|Establishing Social Initiation: There Is More than One Way to Start a Conversation
|Tuesday, May 27, 2008
|9:00 AM–10:20 AM
|Area: AUT/EDC; Domain: Applied Research
|Chair: Joseph M. Vedora (BEACON Services)
|Discussant: Gordon A. DeFalco (Evergreen Center)
|CE Instructor: Robert K. Ross, M.S.
The initiation of social interaction is a critical skill for developing relationships and successful community participation. The failure to easily acquire or readily demonstrate this skill or impairments in development of such skills is one of the diagnostic characteristics of children with developmental disabilities and autism spectrum disorder (ASD). This symposium will review three empirical studies designed to promote social initiation and sustained interaction in public school classrooms and residential settings. Each study used a different procedure to support the establishment of initiation and maintain social interactions. A common component of each of the three studies was the use of modeling procedures to establish initiation and an evaluation of the effects on peers. Additionally, the data from the three studies suggest that the acquisition of social behavior is not necessarily correlated with demonstration of social skill.
|Use of a Conversation Box to Increase Social/Verbal Interaction in Children with Autism.
|AMY MUEHLBERGER (BEACON Services), Amie Heagle (BEACON Services), Ann Filer (BEACON Services), Robert K. Ross (BEACON Services)
|Abstract: The spontaneous production of social language is a challenge for many children with autism spectrum disorder (ASD) (Ricks & Wing, 1975). Visual supports have been shown to facilitate language production in children with ASD (Sarokoff, Taylor, & Poulson, 2001). The current study assessed the effects of a conversation box to support production of social language, as well as, responses (question asking and answering) to the social bids in 2 children with ASD. When criterion for learning was met, generalization of social verbal interaction was assessed with untrained topics of conversation, novel peers, and other settings. The results indicated that both prompted and unprompted speech increased, as well as, generalized to novel contexts when specific strategies were used. This study supports the use of an easily implemented strategy that proved to be a rapid and effective procedure for teaching complex verbal skills, such as conversational speech.
|Improving Social Skills for Children with PDD and Their Typical Peers in a Reverse Integration Preschool Setting.
|KIM KLEMEK (BEACON Services), Christina Stuart (Weymouth Public Schools), Joseph M. Vedora (BEACON Services)
|Abstract: A common approach for improving social skills for children with PDD is to increase their opportunities to interact with typically developing peers. In public schools, this frequently entails integrating children with PDD into general education settings or including typical peers in special education settings. In the present study, several interventions designed to promote socials skills in three children with PDD were evaluated. During Experiment 1, a reversal design was used to compare the effects of the presence of typical peers in the classroom with and without contingent reinforcement. In Experiment 2, a multiple baseline design was used to evaluate the effects of a social skills training program for children with PDD. Results of Experiment 1 suggested that reinforcement alone was not sufficient to improve social skills for the students with PDD. Results of Experiment 2 indicated that the treatment package resulted in increased initiating and responding by the children with PDD. Implications for providing social skills training for children with PDD within an integrated setting are discussed.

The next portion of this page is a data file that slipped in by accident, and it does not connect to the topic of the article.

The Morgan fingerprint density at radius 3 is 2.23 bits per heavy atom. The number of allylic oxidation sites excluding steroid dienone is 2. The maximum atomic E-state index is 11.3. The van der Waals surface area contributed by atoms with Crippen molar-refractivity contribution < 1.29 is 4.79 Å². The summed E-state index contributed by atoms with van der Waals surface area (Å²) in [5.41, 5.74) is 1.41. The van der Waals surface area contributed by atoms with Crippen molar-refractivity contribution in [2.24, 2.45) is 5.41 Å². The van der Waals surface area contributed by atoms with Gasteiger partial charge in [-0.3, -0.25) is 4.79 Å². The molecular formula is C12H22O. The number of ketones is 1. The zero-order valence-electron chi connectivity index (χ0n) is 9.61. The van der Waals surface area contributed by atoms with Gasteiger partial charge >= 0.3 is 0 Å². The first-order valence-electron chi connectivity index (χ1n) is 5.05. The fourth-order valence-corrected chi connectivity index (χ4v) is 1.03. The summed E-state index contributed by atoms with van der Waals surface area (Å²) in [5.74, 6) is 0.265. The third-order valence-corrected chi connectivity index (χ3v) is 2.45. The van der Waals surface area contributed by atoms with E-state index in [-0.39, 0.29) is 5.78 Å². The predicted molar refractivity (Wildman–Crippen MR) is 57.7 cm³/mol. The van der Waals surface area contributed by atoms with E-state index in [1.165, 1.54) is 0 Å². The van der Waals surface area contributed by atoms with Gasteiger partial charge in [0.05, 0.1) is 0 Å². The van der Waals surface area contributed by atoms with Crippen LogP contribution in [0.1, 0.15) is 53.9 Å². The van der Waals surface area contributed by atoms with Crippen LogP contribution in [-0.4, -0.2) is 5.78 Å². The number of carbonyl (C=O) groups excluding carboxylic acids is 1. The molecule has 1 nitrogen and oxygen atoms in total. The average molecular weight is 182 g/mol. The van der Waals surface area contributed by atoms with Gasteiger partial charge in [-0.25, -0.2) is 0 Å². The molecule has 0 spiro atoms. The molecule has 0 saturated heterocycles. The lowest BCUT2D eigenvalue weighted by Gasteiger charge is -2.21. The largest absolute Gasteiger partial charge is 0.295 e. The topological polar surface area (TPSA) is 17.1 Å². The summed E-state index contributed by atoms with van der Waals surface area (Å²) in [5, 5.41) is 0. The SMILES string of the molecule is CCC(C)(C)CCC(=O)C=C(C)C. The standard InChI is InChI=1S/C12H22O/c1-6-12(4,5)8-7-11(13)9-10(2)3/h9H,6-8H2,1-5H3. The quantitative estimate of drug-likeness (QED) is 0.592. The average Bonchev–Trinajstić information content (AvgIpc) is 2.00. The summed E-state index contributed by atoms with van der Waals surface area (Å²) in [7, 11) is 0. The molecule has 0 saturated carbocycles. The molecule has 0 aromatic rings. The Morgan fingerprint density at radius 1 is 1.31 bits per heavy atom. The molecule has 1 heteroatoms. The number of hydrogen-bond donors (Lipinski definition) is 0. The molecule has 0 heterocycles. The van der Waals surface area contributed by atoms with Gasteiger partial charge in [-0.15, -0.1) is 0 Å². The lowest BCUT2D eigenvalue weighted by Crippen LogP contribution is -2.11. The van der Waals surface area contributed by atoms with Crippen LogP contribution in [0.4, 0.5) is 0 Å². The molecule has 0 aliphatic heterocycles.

|The Effectiveness of PECS versus Vocal Mand Training to Increase Functional Communication Initiations.
|AMBER LAVALLEE (Evergreen Center)
|Abstract: In this study students were taught to request preferred items using one of two communication procedures. The two procedures taught were the Picture Exchange Communication System (PECS) and vocal mand training. This study first compared the acquisition rate of PECS and vocal mand training, then it assessed whether training in the use of PECS or vocal mand training would result in more spontaneous vocal responses (initiations) in non-training conditions subsequent to formal instruction. Three students participated, two were diagnosed with Pervasive Developmental Disorder and one student diagnosed with autism. All three were enrolled in a residential school for students with developmental disabilities. Participants were taught to mand for two preferred items using PECS and to mand for the remaining two preferred items using vocal mand training. Spontaneous speech probes were conducted weekly to assess which communication modality resulted in more spontaneous vocal responses. Results showed that all participants acquired Phase one of PECS with 80% independence within six sessions and did not acquire vocal manding. Increases in vocal responses were minimal, but higher for items trained with PECS.